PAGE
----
The World Cup has suffered the usual cricticism that it goes on too long, and there are too many one-sided encounters. Undoubtedly the first part of this is true, as the TV schedules are made more important than the pace of the tournament. Having said that, this was the best tournament since the sub-continent last hosted in 1996. The progress of two of the hosts, and Pakistan, undoubtedly contributed to the ongoing momentum of this World Cup - the stadia sold-out for the knockout games which might not have happened, perhaps, were India and co not still involved.
There can be no doubt that changes are required, but mostly to the schedule, rather than the number of participating countries. How can the ICC seriously consider a World Cup that doesn't involve the affiliate nations? Why should cricket fans around the World be robbed of the chance to see Ireland beating England? Why should people like Kevin O'Brien not get the opportunity to make a name (and a future living) for themselves by performing to the World? I hope the ICC sees sense, and listens to what cricket lovers want, before the next tournament in 2015.

Friday, 1 April 2011

World Cup Final tomorrow, ECB accreditation applied for

Tomorrow is the ODI big day with the World Cup Final between India and Sri Lanka. India have the "home" advantage for the Final and the Sri Lankans will be expecting to face an incredibly partisan crowd in Mumbai (still can't get used to calling Bombay a new name). For me it's a bit of a shame that the match isn't at Eden Gardens in Calcutta where a unique atmosphere exists in front of such massive numbers in attendance. Having said that, I suspect the noise will be ear-splitting.
I picked these two out as my finalists before the tournament began. Australia were clearly not as good as they were, with the official rankings being slightly misleading you would have to say (this is a quirk of any ranking system - Tiger Woods was only recently overhauled in golf, you will recall). I always felt South Africa would revert to type, while England and West Indies lived down to expectations (though England were very much the "stars" of the tournament when it came to entertaining matches). New Zealand, as ever, batted way above their average (if you'll pardon the pun). I always felt that the best ODI team's were Sri Lanka and India, and so it has come to pass.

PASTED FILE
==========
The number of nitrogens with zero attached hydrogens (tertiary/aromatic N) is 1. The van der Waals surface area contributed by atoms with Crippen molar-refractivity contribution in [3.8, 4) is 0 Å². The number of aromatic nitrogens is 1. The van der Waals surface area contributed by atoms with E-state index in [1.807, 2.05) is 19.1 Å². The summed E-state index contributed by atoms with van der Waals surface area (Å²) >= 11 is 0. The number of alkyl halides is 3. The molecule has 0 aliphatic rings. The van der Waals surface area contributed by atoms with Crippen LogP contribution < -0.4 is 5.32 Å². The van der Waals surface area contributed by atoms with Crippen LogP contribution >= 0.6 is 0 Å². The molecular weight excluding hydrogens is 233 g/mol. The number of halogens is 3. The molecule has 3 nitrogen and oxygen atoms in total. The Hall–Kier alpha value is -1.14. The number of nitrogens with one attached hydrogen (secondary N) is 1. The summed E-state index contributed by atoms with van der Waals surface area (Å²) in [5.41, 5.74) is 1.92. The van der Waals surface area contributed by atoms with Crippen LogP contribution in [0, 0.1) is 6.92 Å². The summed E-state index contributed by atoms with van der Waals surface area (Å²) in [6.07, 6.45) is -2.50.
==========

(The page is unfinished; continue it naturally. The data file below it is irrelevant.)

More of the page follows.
Sri Lanka have lost Angelo Mathews from the side tomorrow with injury. This is a blow for them, but it's a bigger blow for the player, I'm sure. Mathews has worked incredibly hard to become a part of the side, and it's cruel that he won't be involved in the Final - he has had a good World Cup. There are lingering doubts over Muralitharan, but I think we can safely say he will be playing tomorrow, unless he is taken ill. Any pain he may be feeling from his injury is easily masked by the necessary injections/pills, and there is no way Murali will miss his swansong in the World Cup Final.
It is difficult to pick a winner from the two sides, but I am a sentimentalist and would like to see India win. I believe it would be a travesty were Sachin Tendulkar not to achieve what seems to be his destiny by winning the World Cup, in India, tomorrow. If he scores his 100th international century at the same time it will be one of the great, romantic sports stories.

I have applied today for my 2011 ECB press accreditation in the hope that I will be able to give proper justice to a blog that covers Kent County Cricket Club. I am not sure that my request will be granted, though I live in hope. Wisden 2009 lamented the fact that blog writers were not among those accredited journalists for the 2008 season. I believe that blog writing is becoming more and more popular with cricket followers, and I hope the ECB is willing to move with the times, and give people like me an opportunity to write about the game I love, with the same privileges afforded to "proper" journalists.

You can follow the blog on Twitter - @CricketOpinion.